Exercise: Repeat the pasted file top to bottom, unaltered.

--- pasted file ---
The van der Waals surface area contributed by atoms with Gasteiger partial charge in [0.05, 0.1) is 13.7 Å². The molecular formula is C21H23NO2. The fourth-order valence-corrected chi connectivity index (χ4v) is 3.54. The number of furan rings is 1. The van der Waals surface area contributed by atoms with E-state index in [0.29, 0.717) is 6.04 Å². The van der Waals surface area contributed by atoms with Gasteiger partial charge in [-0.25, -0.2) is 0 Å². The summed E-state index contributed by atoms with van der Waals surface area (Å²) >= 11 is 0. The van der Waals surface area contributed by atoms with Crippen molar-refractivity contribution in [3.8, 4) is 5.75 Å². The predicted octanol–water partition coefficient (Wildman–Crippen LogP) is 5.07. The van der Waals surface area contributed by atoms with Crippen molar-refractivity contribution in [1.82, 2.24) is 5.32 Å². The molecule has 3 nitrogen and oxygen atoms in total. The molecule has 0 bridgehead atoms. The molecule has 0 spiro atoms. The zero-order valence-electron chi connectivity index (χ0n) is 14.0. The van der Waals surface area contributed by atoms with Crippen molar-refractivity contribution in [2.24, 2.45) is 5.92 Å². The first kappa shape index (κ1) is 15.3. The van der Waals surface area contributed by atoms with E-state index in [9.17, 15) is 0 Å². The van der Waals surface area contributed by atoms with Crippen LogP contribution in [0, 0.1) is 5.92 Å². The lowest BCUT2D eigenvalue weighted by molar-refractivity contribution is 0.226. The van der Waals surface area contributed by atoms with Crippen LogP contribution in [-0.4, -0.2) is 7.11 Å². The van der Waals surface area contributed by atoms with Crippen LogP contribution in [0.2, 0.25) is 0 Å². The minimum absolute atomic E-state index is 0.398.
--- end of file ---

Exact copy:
The van der Waals surface area contributed by atoms with Gasteiger partial charge in [0.05, 0.1) is 13.7 Å². The molecular formula is C21H23NO2. The fourth-order valence-corrected chi connectivity index (χ4v) is 3.54. The number of furan rings is 1. The van der Waals surface area contributed by atoms with E-state index in [0.29, 0.717) is 6.04 Å². The van der Waals surface area contributed by atoms with Gasteiger partial charge in [-0.25, -0.2) is 0 Å². The summed E-state index contributed by atoms with van der Waals surface area (Å²) >= 11 is 0. The van der Waals surface area contributed by atoms with Crippen molar-refractivity contribution in [3.8, 4) is 5.75 Å². The predicted octanol–water partition coefficient (Wildman–Crippen LogP) is 5.07. The van der Waals surface area contributed by atoms with Crippen molar-refractivity contribution in [1.82, 2.24) is 5.32 Å². The molecule has 3 nitrogen and oxygen atoms in total. The molecule has 0 bridgehead atoms. The molecule has 0 spiro atoms. The zero-order valence-electron chi connectivity index (χ0n) is 14.0. The van der Waals surface area contributed by atoms with Crippen molar-refractivity contribution in [2.24, 2.45) is 5.92 Å². The first kappa shape index (κ1) is 15.3. The van der Waals surface area contributed by atoms with E-state index in [9.17, 15) is 0 Å². The van der Waals surface area contributed by atoms with Crippen LogP contribution in [0, 0.1) is 5.92 Å². The lowest BCUT2D eigenvalue weighted by molar-refractivity contribution is 0.226. The van der Waals surface area contributed by atoms with Crippen LogP contribution in [-0.4, -0.2) is 7.11 Å². The van der Waals surface area contributed by atoms with Crippen LogP contribution in [0.2, 0.25) is 0 Å². The minimum absolute atomic E-state index is 0.398.